Check out previous interviews in the One Thing Leads to Another series here.
I’m pretty sure I originally picked up Alice, I Think because of the homeschooling angle. There weren’t (aren’t?) many books about homeschooling back in 2000 and I was definitely interested, partly because the topic was rare, and partly because, while I had spent my requisite 12 years in the public school system, my seven siblings had been homeschooled. (You can make of that fact what you will. You’re probably right.)
I loved the book, of course, and Susan Juby became one of those authors I followed, anxious to see what was coming next. Unsurprisingly, this turned out to be…more books that I loved. Another Kind of Cowboy? Bright’s Light? The rest of the Alice MacLeod series? Such great books. If you haven’t already, you need to read The Truth Commission immediately. Really.
Somewhere along the way I came across the essay she references below, “Directed Studies”, which tells a specific and highly personal story with which I totally connected, despite the difference in the details. Like her books, the Susan Juby in that essay comes across as honest and funny, clear-eyed but optimistic, able to articulate and share painful, embarrassing truths in a single bound. This is no small feat.
Thank you, Susan, for talking truth, bad 80s hair, identity, and the danger of peach wine coolers with me. If you wrote a “hauntingly elegiac volume that is mostly description of landscape” I would read it.
Always Something There to Remind Me
Please describe your teenage self.
I find this hard and sort of painful because my teen years were, well, hard and painful. I think by the time I hit fifteen or so, I looked okay on the outside, at least by the low standards of the 1980s. But inside I was a churning mess of anxiety and insecurity. This situation was exacerbated by the fact I had developed a serious drinking problem by the time I was thirteen.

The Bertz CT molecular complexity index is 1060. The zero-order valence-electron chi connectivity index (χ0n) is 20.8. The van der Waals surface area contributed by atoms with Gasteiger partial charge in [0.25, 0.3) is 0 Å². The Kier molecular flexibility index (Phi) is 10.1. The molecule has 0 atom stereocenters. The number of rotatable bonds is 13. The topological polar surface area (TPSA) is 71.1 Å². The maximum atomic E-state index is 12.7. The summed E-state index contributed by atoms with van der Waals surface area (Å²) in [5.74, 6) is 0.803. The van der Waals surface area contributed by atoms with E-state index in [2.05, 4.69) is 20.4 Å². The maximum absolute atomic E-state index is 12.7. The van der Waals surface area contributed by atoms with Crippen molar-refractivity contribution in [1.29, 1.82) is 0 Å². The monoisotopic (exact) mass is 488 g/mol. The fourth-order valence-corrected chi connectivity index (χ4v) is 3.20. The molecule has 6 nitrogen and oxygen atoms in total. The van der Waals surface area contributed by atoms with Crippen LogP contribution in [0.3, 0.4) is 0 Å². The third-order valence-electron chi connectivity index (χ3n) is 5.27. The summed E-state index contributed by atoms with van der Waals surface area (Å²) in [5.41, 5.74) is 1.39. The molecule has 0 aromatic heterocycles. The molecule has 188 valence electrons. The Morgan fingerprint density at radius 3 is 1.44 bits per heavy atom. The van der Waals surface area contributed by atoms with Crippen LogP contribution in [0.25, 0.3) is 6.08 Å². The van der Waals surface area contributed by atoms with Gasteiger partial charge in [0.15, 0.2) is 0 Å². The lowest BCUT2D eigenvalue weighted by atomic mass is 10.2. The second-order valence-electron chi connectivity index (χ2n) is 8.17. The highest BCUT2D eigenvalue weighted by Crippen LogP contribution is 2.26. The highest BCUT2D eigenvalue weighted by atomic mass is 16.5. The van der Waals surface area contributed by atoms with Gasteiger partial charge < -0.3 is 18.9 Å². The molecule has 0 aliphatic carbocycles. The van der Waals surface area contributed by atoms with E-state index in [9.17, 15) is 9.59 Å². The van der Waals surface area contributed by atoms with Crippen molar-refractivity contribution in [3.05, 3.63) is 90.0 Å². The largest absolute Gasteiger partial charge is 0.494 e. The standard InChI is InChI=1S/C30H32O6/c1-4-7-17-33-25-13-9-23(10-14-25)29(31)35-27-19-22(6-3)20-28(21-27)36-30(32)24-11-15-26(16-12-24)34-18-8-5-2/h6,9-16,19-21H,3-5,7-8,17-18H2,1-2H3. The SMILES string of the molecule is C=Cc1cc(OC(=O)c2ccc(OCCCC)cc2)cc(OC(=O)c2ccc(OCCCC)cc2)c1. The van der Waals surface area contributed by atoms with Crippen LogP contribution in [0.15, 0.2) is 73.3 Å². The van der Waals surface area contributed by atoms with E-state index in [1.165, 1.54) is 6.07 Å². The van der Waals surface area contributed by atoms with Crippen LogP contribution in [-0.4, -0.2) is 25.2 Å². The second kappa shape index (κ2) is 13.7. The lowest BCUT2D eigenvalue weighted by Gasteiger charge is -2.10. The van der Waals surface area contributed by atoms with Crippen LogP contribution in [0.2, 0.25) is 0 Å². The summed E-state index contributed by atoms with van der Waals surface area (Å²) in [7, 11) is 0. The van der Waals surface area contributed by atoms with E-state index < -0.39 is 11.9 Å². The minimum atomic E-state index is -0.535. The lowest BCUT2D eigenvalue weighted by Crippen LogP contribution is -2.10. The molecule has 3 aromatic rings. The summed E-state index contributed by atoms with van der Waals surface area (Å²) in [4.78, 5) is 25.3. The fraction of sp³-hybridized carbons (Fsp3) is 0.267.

I was one of those people who never ever went in public without makeup and hair done, clothes carefully chosen. It was all a camouflage for what I saw as a deeply flawed self. I was convinced that if anyone saw the unadorned me, they would run away in horror.
On a lighter note, I was a serious fashion experimenter in a time and town where that was unexpected and not terribly welcome. Not one 1980s trend passed me by! I wore: Madonna-esque bloomers and puffy blouses, satin blazers that hung to my knees, perms, faux punk looks, heavy metal looks, prep looks. Fashion filled in all the blank spaces for me. In spite of how messed up I was then, my adult self looks back and applauds my teen self for having the guts to experiment in the face of quite a bit of despair.
What did you want to be when you grew up? Why?
When I was very young, I thought I could be anything. As I grew, that confidence was pounded out of me by my peers, my schools and my own bad choices. Those bad choices were legion―making them was basically my superpower. But here are some of the things I dreamed of being before I stopped dreaming: writer, lawyer, zoologist, professional dressage rider, fashion designer. Continue reading One Thing Leads to Another: An Interview with Susan Juby